This role is particularly challenging as I deal with such a varied array of uses of the VLE, and also varied subject matter. Not being a social scientist myself, I am however, still able to focus on how best to use the technology available without going into the detail of the subject matter. I do this by training staff in basic principles and encouraging them to consider their intended use of technology in direct relationship with their intended learning outcomes. [Appendix includes a list of all staff I have trained to date.]

Portfolio update

In light of my change of role since my original portfolio submission, I no longer provide direct support to distance learning students. Whilst I am still responsible for staff training in aspects of learning technologies, the scope has changed to cover colleagues across the entire institution. This revision will hence focus on a new specialism that I have developed over the last few years, that of evaluation and dissemination of practice, along with an update on the approaches and methods used for staff development.

Specialist area: Evaluation and dissemination of practice

In both my previous role within a department and now in my institutional role, I have actively worked with teaching staff to undertake evaluations on the effectiveness of the use of technology to support learning.

I have learnt through my evaluation work how planning for evaluation early on can enable targeted assessment of student perceptions on the use of technology as it is being used, rather than depending on retrospective comments.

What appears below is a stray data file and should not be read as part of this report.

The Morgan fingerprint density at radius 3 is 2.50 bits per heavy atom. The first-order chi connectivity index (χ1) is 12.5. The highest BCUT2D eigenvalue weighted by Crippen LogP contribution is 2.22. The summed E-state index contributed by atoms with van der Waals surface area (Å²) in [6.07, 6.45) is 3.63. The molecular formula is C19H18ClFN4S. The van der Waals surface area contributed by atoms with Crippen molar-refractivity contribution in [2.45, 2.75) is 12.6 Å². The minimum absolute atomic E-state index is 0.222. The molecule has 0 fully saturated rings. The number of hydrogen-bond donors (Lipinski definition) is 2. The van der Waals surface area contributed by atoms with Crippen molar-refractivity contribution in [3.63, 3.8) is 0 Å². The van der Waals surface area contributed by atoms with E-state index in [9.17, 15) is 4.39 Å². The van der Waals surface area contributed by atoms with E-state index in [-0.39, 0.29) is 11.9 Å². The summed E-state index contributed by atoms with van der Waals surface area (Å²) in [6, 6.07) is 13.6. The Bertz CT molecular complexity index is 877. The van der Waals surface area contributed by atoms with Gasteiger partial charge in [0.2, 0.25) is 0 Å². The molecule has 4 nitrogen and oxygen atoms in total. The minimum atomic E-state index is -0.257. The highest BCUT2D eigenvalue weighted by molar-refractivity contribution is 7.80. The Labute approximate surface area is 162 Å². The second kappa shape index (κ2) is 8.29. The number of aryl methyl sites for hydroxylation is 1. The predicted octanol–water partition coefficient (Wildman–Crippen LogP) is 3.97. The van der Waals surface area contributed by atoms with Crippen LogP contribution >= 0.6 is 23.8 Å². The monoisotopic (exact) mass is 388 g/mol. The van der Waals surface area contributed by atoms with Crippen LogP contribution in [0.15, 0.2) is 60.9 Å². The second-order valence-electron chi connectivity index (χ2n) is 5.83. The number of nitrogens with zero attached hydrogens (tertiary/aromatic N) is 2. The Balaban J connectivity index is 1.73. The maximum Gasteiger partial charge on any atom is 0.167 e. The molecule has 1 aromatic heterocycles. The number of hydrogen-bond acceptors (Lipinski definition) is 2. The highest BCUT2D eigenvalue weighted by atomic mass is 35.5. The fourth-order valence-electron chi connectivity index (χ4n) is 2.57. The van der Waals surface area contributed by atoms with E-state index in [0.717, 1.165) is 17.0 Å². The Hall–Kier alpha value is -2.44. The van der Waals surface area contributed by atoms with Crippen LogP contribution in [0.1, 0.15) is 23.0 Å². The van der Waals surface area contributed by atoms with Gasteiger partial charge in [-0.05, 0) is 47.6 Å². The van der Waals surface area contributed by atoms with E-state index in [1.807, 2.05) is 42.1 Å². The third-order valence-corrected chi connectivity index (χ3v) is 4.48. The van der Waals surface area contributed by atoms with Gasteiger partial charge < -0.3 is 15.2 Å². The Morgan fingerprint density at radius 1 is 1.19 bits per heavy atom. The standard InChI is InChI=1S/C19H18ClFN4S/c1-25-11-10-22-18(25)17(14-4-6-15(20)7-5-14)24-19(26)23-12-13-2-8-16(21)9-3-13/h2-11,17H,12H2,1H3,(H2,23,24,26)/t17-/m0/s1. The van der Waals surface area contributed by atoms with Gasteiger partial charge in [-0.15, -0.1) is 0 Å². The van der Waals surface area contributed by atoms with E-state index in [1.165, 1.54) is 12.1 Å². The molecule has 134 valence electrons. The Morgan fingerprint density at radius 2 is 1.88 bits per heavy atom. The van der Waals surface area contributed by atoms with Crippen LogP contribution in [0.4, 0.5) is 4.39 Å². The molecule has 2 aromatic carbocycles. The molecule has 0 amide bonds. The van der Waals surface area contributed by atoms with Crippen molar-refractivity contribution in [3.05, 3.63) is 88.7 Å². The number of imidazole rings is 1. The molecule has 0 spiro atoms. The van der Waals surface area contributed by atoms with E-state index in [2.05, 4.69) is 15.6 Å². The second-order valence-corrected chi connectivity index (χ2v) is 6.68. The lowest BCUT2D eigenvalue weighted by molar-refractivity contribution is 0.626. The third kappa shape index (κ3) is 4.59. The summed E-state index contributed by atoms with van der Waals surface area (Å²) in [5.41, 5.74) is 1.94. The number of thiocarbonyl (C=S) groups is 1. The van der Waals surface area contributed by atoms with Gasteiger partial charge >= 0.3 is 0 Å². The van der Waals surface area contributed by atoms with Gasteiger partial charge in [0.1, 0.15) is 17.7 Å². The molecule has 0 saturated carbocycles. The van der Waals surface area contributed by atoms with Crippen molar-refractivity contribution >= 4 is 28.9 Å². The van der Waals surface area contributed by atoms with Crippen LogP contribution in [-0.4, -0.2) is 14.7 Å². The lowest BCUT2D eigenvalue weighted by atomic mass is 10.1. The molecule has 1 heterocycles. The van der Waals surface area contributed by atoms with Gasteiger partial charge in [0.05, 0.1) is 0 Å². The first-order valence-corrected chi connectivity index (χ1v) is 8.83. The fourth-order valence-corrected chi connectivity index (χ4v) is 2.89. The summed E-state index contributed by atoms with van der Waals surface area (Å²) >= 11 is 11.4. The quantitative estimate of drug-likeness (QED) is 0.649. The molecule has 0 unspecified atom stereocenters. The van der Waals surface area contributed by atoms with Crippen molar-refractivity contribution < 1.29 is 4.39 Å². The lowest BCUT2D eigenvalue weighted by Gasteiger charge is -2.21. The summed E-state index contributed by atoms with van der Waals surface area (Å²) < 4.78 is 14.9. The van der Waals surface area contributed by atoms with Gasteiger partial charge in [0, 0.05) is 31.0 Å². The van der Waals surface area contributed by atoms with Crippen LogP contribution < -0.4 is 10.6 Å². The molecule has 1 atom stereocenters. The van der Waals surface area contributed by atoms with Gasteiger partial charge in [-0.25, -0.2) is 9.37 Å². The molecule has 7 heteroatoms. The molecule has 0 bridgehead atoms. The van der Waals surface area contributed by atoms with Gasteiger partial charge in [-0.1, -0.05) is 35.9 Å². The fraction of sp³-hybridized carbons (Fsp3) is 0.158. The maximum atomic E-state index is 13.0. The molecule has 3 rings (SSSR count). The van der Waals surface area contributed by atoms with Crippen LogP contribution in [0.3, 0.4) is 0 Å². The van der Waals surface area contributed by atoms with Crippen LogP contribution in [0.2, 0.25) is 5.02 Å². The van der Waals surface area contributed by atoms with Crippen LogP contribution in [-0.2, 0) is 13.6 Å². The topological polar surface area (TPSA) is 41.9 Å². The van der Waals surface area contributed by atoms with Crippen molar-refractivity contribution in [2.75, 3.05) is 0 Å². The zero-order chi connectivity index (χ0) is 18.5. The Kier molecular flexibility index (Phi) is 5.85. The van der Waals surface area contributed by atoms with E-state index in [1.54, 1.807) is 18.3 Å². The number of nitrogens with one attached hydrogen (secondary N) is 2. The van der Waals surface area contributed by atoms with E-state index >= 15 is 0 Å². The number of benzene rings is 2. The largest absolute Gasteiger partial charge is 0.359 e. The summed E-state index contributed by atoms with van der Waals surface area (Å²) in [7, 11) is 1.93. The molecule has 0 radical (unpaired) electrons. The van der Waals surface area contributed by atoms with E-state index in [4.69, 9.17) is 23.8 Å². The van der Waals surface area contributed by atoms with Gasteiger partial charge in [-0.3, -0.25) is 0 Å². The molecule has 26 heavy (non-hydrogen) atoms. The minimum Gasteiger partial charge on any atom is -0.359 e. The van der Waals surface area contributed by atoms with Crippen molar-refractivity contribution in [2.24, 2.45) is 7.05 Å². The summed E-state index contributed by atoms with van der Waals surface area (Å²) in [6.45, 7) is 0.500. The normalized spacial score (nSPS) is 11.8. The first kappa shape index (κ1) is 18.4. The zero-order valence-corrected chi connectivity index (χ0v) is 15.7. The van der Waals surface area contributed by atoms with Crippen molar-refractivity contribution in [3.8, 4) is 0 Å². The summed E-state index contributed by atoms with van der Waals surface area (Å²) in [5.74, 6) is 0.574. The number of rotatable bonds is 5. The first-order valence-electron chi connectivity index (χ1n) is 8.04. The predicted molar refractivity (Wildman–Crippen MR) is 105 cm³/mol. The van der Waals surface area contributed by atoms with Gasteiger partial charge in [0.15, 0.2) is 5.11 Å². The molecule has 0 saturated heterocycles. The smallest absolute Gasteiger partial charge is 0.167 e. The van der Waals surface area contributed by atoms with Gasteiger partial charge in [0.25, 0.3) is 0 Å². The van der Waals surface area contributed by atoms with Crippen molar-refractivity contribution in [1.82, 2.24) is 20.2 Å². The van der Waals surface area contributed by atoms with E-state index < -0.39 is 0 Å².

In participating in conferences and through my Masters studies, I now have a greater appreciation of different research methods, adopting a critical approach and questioning which methods are most suited to answering particular research questions. Of note was the Loughborough Lecture Capture conference where both quantitative and qualitative-based studies were presented, offering a contrast in how lecture capture could be seen as both supporting and hindering learning. Work by Jim Turner of Liverpool John Moores University indicated that stronger students using lecture capture less performed better than weaker students who were using it more. This was in contrast to work from the University of Bath exploring a different angle that suggested lecture capture can improve dyslexic students’ attainment. Yet, in the case of the Bath study, which was conducted as a laboratory type controlled experiment, the context of the ‘natural’ learning environment wasn’t considered and the theoretical standpoint didn’t focus on the social and external context of learning at university.

These contrasting ideas have increased my awareness in my own research on the significance of incorporating context through mixed-methods studies, utilising both quantitative and qualitative approaches to form a rich picture of student study approaches.

Further discussion, reflection and evidence in Portfolio Review: Overview of CPD activities.